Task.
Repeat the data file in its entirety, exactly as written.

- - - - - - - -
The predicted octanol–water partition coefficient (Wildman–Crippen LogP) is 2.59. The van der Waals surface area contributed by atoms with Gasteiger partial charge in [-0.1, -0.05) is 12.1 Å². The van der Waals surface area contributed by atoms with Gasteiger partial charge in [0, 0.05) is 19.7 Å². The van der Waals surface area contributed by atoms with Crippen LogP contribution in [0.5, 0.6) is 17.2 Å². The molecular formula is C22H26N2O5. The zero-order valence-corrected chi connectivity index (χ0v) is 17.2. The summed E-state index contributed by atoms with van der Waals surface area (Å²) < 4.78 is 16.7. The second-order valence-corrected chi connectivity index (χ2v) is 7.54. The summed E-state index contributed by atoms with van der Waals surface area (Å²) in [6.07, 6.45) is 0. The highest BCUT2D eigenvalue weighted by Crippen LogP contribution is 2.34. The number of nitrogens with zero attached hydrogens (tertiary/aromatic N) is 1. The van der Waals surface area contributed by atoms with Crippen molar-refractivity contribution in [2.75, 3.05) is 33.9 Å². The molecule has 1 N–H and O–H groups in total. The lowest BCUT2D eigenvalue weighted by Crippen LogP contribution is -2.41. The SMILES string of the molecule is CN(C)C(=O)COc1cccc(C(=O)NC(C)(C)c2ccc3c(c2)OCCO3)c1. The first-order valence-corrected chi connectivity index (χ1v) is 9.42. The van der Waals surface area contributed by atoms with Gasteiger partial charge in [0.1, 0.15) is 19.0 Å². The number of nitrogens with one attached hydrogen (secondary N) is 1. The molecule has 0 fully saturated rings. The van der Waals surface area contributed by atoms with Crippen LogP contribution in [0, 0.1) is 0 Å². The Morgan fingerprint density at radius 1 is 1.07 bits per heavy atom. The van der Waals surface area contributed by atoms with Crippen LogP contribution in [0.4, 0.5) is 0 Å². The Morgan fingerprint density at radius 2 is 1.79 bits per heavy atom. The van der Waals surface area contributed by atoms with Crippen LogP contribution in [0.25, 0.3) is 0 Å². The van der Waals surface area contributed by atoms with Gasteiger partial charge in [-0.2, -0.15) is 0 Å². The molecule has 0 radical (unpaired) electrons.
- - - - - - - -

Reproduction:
The predicted octanol–water partition coefficient (Wildman–Crippen LogP) is 2.59. The van der Waals surface area contributed by atoms with Gasteiger partial charge in [-0.1, -0.05) is 12.1 Å². The van der Waals surface area contributed by atoms with Gasteiger partial charge in [0, 0.05) is 19.7 Å². The van der Waals surface area contributed by atoms with Crippen LogP contribution in [0.5, 0.6) is 17.2 Å². The molecular formula is C22H26N2O5. The zero-order valence-corrected chi connectivity index (χ0v) is 17.2. The summed E-state index contributed by atoms with van der Waals surface area (Å²) < 4.78 is 16.7. The second-order valence-corrected chi connectivity index (χ2v) is 7.54. The summed E-state index contributed by atoms with van der Waals surface area (Å²) in [6.07, 6.45) is 0. The highest BCUT2D eigenvalue weighted by Crippen LogP contribution is 2.34. The number of nitrogens with zero attached hydrogens (tertiary/aromatic N) is 1. The van der Waals surface area contributed by atoms with Crippen molar-refractivity contribution in [2.75, 3.05) is 33.9 Å². The molecule has 1 N–H and O–H groups in total. The lowest BCUT2D eigenvalue weighted by Crippen LogP contribution is -2.41. The SMILES string of the molecule is CN(C)C(=O)COc1cccc(C(=O)NC(C)(C)c2ccc3c(c2)OCCO3)c1. The first-order valence-corrected chi connectivity index (χ1v) is 9.42. The van der Waals surface area contributed by atoms with Gasteiger partial charge in [0.1, 0.15) is 19.0 Å². The number of nitrogens with one attached hydrogen (secondary N) is 1. The molecule has 0 fully saturated rings. The van der Waals surface area contributed by atoms with Crippen LogP contribution in [0, 0.1) is 0 Å². The Morgan fingerprint density at radius 1 is 1.07 bits per heavy atom. The van der Waals surface area contributed by atoms with Crippen LogP contribution in [0.4, 0.5) is 0 Å². The Morgan fingerprint density at radius 2 is 1.79 bits per heavy atom. The van der Waals surface area contributed by atoms with Crippen LogP contribution in [0.25, 0.3) is 0 Å². The van der Waals surface area contributed by atoms with Gasteiger partial charge in [-0.2, -0.15) is 0 Å². The molecule has 0 radical (unpaired) electrons.